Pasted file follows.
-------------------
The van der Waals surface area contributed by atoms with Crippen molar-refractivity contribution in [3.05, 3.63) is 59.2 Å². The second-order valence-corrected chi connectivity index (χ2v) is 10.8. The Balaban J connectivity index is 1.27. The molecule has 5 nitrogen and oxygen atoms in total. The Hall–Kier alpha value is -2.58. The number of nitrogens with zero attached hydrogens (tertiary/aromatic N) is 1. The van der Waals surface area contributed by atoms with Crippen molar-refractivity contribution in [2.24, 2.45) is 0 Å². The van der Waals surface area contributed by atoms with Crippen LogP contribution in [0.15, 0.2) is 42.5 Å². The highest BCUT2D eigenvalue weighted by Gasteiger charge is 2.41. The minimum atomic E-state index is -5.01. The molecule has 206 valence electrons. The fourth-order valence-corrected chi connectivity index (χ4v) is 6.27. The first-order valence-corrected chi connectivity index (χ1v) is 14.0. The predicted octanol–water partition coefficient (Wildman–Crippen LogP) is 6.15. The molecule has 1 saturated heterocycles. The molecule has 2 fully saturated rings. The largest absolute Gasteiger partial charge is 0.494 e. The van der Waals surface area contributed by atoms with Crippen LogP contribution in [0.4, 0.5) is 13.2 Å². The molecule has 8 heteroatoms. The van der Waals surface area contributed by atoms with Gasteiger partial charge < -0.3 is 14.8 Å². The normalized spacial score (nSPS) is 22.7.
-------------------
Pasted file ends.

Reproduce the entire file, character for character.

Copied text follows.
The van der Waals surface area contributed by atoms with Crippen molar-refractivity contribution in [3.05, 3.63) is 59.2 Å². The second-order valence-corrected chi connectivity index (χ2v) is 10.8. The Balaban J connectivity index is 1.27. The molecule has 5 nitrogen and oxygen atoms in total. The Hall–Kier alpha value is -2.58. The number of nitrogens with zero attached hydrogens (tertiary/aromatic N) is 1. The van der Waals surface area contributed by atoms with Crippen molar-refractivity contribution in [2.24, 2.45) is 0 Å². The van der Waals surface area contributed by atoms with Crippen LogP contribution in [0.15, 0.2) is 42.5 Å². The highest BCUT2D eigenvalue weighted by Gasteiger charge is 2.41. The minimum atomic E-state index is -5.01. The molecule has 206 valence electrons. The fourth-order valence-corrected chi connectivity index (χ4v) is 6.27. The first-order valence-corrected chi connectivity index (χ1v) is 14.0. The predicted octanol–water partition coefficient (Wildman–Crippen LogP) is 6.15. The molecule has 1 saturated heterocycles. The molecule has 2 fully saturated rings. The largest absolute Gasteiger partial charge is 0.494 e. The van der Waals surface area contributed by atoms with Crippen LogP contribution in [0.4, 0.5) is 13.2 Å². The molecule has 8 heteroatoms. The van der Waals surface area contributed by atoms with Gasteiger partial charge < -0.3 is 14.8 Å². The normalized spacial score (nSPS) is 22.7.